Your Healthcare Career and Mindful Productivity: Hitting the Bullseye
Published: 16 September 2020
Published: 16 September 2020
Updating your resume? Applying for random positions? Poking around aimlessly on LinkedIn? Staring off into the vast career void? Your efforts don’t need to be aimless and you don’t need the stress of taking action just for the sake of it. This is where mindful productivity comes into play, preventing the needless expenditure of energy you could otherwise be using more effectively.
Many people feeling the need for change will begin casting around for things to do without a concrete plan. If they read an article about a particular job site, they’ll scroll through positions hoping for something to catch their eye. If someone says they should go back to school, they’ll begin fretting that if they don’t do something soon and apply to the ‘right’ degree program, their career will certainly come to an untimely end. When this type of worry and panic sets in, random actions more often than not lead to random, dissatisfying results.
On one hand, you could argue that if you throw enough darts at a dartboard, you’ll eventually hit a bullseye. While this may be true, it could also be said that you might get a needlessly sore arm from throwing that many darts.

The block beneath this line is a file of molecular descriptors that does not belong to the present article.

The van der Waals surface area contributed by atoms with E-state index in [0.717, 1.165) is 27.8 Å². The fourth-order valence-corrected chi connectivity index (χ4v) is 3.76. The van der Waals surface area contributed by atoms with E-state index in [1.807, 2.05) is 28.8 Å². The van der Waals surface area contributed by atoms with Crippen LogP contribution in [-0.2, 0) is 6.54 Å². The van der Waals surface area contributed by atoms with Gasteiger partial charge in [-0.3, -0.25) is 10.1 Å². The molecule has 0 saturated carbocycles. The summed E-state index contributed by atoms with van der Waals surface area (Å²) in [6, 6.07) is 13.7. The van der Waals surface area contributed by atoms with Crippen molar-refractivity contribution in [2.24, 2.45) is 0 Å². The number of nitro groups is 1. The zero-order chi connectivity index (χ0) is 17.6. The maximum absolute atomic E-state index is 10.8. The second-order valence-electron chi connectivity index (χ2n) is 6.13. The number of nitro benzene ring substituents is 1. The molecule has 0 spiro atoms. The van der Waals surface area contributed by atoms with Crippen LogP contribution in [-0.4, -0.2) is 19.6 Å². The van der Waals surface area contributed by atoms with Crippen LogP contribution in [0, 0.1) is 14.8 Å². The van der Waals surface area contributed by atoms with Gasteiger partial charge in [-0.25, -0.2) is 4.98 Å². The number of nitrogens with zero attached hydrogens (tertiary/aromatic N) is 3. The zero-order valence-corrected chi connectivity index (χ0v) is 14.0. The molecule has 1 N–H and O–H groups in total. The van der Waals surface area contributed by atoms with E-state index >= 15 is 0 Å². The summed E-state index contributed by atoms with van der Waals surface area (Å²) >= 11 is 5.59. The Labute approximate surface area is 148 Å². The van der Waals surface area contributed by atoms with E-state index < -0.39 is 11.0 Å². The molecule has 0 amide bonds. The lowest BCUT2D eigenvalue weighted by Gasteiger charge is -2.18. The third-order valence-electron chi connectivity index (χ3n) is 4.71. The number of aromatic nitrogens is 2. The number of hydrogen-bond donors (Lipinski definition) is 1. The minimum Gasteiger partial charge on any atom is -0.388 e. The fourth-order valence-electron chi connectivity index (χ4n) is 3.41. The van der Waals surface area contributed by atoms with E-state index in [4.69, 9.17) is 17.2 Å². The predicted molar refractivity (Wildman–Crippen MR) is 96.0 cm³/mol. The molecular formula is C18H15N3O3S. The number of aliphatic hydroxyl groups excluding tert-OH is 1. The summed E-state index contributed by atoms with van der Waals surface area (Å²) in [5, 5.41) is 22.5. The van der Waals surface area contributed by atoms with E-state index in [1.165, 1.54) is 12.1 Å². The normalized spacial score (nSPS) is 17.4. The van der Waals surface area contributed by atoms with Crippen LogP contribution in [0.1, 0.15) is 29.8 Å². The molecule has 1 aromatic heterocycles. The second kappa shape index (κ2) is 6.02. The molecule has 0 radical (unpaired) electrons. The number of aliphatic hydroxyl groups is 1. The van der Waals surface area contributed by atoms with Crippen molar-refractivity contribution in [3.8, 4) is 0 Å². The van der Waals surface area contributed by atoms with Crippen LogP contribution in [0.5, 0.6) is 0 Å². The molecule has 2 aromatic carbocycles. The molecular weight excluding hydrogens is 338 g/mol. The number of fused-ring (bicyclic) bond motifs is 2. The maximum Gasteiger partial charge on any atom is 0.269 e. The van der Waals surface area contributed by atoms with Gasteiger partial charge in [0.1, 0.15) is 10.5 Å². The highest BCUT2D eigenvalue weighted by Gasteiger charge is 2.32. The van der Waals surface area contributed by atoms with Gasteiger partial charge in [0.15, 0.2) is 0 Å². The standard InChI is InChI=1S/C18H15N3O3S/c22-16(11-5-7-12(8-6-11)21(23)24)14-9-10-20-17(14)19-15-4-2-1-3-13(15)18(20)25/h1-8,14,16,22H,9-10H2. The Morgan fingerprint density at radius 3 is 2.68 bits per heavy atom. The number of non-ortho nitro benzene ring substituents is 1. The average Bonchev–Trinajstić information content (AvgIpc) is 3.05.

The same could be said about your career. If you’re desperate to leave your current job, you could randomly apply for as many positions as possible and hope that you find one that suits your needs. However, if you end up landing a position that’s a terrible fit, you could very well end up just as miserable.
If you want to move forward, a plan is always better than the old spaghetti trick (or throwing darts until your arm falls off).
When you feel the need for a change and want to take action, it’s preferable to refrain from randomness and instead rely on mindfulness.
Mindful productivity might look like this:
When you engage in mindful productivity, you take the time to choose actions that have a logical sequence and may come away with more clarity than you had prior. In contrast, mindless activities feel exasperating and meaningless, keeping you unnecessarily busy and distracted from true self-inquiry that could actually make things move forward more readily.
If your friend spends hours poring over job sites for open positions, perhaps that works for them. And if your other friend just applied for two different degree programs because it makes them feel like they’re not just sitting around, good for them.
However, your brand of career productivity might instead mean you engage with a mental health counsellor to explore why you feel so hopeless in your marriage and believe a new job will bring you the happiness you can’t find at home. Or it might mean quitting your full-time position and taking a travel position by the beach in New Zealand to clear your head and gain perspective.
Mindful productivity doesn’t always mean doing something in service to a larger long-term goal. Sometimes it can translate as incremental changes that are easier to accomplish than large-scale seismic change.
Be mindful, slow, selective, thoughtful and measured; this can often serve you more powerfully than taking big, bold actions simply for the sake of action.
Small, mindful and thoughtful actions will more often than not win the race and keep you from needlessly throwing darts in hopes of that elusive bullseye.